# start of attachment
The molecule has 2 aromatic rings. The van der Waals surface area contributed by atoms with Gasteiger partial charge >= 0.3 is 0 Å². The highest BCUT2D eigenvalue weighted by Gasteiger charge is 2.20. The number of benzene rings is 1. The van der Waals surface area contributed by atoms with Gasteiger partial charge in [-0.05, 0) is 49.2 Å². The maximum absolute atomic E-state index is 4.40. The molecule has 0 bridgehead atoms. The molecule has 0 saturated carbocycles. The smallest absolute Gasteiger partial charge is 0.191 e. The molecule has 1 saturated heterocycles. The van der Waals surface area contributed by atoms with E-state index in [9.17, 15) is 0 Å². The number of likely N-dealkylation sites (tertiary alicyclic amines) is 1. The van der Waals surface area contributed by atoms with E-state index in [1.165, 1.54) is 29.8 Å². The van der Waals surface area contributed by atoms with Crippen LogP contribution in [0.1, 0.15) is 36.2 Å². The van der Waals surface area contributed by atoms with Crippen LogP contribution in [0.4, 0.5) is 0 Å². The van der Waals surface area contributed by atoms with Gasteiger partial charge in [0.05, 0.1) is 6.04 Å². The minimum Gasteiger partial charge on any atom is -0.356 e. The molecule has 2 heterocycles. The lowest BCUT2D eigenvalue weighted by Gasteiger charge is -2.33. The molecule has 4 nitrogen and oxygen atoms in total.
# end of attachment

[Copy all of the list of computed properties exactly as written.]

The molecule has 2 aromatic rings. The van der Waals surface area contributed by atoms with Gasteiger partial charge >= 0.3 is 0 Å². The highest BCUT2D eigenvalue weighted by Gasteiger charge is 2.20. The number of benzene rings is 1. The van der Waals surface area contributed by atoms with Gasteiger partial charge in [-0.05, 0) is 49.2 Å². The maximum absolute atomic E-state index is 4.40. The molecule has 0 bridgehead atoms. The molecule has 0 saturated carbocycles. The smallest absolute Gasteiger partial charge is 0.191 e. The molecule has 1 saturated heterocycles. The van der Waals surface area contributed by atoms with E-state index in [9.17, 15) is 0 Å². The number of likely N-dealkylation sites (tertiary alicyclic amines) is 1. The van der Waals surface area contributed by atoms with E-state index in [1.165, 1.54) is 29.8 Å². The van der Waals surface area contributed by atoms with Crippen LogP contribution in [0.1, 0.15) is 36.2 Å². The van der Waals surface area contributed by atoms with Crippen LogP contribution in [0.4, 0.5) is 0 Å². The van der Waals surface area contributed by atoms with Gasteiger partial charge in [0.05, 0.1) is 6.04 Å². The minimum Gasteiger partial charge on any atom is -0.356 e. The molecule has 2 heterocycles. The lowest BCUT2D eigenvalue weighted by Gasteiger charge is -2.33. The molecule has 4 nitrogen and oxygen atoms in total.